jump to navigation

A Cast Iron Pan April 3, 2007

Posted by KG in Books, publishing.

Well before zombies (zombies!), I had an on-again, off-again genre fixation for novels about me.  Not Me with a capital M, but little-m me, the “South Asian male with identity issues” me.  If you haven’t read the usual list of novels  about him (no need to rehash that here), you’ve probably seen him in the movies.  But after reading the thoroughly disappointing Londonstani, I decided to give the genre up.  Because after a few years of enjoying literary popularity and prominence, it had become boring. 

I guess I should qualify the “thoroughly disappointing” statement.  Yes, I did read Londonstani in about two sittings.  The use of Punjabi/Urdu/Hindi patois was amusing, and the whole “gangsta Desi” thing was fairly graphic — and titillating, at least for the male id.  The author threw in lots of nice references to suck in south Asian readers, the stereotypical ones about pickles and Stardust and bhangra that hit the sentimentality button.  The first hundred pages, if not artful, were at the very least amusing in an “aww, he lived like us, but with crime!” sort of way.  Unfortunately, that steam wore off around the fourth or fifth bhaji reference, and the novel went way downhill from there, to the point where the final twist will most likely have you banging your head on the nearest hard object.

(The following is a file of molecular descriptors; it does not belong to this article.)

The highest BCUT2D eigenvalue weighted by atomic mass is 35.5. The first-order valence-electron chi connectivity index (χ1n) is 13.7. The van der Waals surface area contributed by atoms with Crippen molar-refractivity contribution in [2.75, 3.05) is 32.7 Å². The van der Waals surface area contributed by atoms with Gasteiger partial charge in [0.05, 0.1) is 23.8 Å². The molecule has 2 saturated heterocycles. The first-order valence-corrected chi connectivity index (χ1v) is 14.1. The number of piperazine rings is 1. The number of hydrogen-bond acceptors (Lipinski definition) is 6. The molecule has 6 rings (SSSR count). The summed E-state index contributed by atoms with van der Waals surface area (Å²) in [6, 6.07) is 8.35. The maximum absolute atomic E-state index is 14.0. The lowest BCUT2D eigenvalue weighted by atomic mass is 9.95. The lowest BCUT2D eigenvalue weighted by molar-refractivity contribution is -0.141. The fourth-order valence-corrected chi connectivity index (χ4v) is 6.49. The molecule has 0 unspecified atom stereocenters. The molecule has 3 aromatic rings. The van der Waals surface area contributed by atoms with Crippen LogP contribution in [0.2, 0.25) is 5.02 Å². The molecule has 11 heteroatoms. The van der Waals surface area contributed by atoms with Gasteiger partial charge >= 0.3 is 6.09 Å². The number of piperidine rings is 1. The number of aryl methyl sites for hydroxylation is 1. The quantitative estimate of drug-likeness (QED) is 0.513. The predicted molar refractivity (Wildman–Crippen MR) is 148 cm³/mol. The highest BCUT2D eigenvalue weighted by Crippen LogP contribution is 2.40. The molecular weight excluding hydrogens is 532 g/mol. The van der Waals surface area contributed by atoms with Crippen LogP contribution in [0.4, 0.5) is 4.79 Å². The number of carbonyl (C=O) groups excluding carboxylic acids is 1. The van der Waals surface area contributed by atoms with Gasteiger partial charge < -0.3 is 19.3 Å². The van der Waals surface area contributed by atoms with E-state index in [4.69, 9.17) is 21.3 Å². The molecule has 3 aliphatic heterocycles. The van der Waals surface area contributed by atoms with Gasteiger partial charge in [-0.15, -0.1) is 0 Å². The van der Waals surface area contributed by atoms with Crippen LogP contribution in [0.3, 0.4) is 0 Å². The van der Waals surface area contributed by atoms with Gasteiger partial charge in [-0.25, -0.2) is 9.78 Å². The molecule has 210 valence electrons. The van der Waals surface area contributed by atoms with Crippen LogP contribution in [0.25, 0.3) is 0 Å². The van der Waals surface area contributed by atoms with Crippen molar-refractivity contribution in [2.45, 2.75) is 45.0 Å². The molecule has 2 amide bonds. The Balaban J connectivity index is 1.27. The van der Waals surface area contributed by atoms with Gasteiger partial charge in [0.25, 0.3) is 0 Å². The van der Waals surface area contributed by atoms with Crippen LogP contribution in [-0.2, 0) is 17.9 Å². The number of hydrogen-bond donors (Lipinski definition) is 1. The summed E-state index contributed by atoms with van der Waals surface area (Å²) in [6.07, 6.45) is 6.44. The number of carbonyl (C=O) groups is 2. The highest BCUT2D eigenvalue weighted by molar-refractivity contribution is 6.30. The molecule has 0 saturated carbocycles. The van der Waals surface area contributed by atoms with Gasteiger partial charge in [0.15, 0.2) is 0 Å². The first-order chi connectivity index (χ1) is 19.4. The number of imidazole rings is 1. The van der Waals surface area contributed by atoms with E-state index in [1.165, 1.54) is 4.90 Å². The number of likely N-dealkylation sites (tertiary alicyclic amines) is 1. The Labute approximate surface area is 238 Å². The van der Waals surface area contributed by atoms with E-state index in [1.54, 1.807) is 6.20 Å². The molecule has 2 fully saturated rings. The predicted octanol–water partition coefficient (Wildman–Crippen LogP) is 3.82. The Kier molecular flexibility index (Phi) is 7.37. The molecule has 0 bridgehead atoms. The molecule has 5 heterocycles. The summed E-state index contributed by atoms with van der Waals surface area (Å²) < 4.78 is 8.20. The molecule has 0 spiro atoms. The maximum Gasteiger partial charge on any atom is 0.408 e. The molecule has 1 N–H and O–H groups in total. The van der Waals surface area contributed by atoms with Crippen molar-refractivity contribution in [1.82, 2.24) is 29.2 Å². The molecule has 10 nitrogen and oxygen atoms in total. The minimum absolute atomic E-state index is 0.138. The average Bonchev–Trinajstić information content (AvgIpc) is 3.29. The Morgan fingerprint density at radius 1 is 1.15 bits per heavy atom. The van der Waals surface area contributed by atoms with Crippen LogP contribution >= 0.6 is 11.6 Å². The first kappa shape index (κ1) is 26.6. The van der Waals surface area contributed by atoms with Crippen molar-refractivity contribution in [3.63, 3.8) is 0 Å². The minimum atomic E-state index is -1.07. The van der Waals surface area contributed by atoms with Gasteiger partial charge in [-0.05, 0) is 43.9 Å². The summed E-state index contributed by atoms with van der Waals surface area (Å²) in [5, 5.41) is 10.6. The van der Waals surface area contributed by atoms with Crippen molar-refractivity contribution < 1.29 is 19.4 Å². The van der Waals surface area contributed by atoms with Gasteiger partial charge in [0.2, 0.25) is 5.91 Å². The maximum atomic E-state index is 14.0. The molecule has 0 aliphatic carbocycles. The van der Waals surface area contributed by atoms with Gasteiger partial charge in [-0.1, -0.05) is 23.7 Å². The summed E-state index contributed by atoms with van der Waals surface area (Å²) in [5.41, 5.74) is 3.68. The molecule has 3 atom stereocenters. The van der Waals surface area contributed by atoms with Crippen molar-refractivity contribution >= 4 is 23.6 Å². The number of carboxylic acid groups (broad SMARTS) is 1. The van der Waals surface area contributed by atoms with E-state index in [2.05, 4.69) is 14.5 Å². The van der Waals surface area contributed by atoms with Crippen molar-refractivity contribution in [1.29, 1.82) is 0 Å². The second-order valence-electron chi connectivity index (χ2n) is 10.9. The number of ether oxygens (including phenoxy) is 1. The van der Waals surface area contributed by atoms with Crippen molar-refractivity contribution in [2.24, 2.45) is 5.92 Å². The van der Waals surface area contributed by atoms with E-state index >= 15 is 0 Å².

With some crucial details (primarily racial) changed, Londonstani would probably be on the high-quality end of the “pulp ghetto lit” genre.  Not a bad novel, per se — but definitely not good, and not deserving the hardcover with dust jacket packaging the book received — or the brief review in the New Yorker, for that matter.  Middling is probably the best adjective.  Also: boring, fetishistic, and sloppy.  In a perverse way, perhaps that’s a service for the entire sub-group of aspiring South Asian writers.  Ten years ago, my personal take on Londonstani would have been to call it an outrageous and irreverent commentary on race relations in contemporary London.  Granted, that’s as much an indictment on my relative immaturity as it is on the publishing machine that sees the success of comparables and tries to ride the wave.  But books like Londonstani, by being mediocre and uninspiring, are an antidote for the critical adulation of “exotic India!” that allowed it to be published.  In the company of other well-known trainwrecks, now there’s some chaff to be separated from the metaphorical wheat.       



1. Laura - April 5, 2007

Did you like “Brick Lane” by Monica Ali? More of a girl story and of course with the Bangladeshi tie — but it definitely seems to fall under South Asians and identity issues. I liked it until the ending.

2. Suzanne - April 16, 2007

What are your thoughts on The Namesake?

Leave a Reply

Fill in your details below or click an icon to log in:

WordPress.com Logo

You are commenting using your WordPress.com account. Log Out /  Change )

Google+ photo

You are commenting using your Google+ account. Log Out /  Change )

Twitter picture

You are commenting using your Twitter account. Log Out /  Change )

Facebook photo

You are commenting using your Facebook account. Log Out /  Change )


Connecting to %s

%d bloggers like this: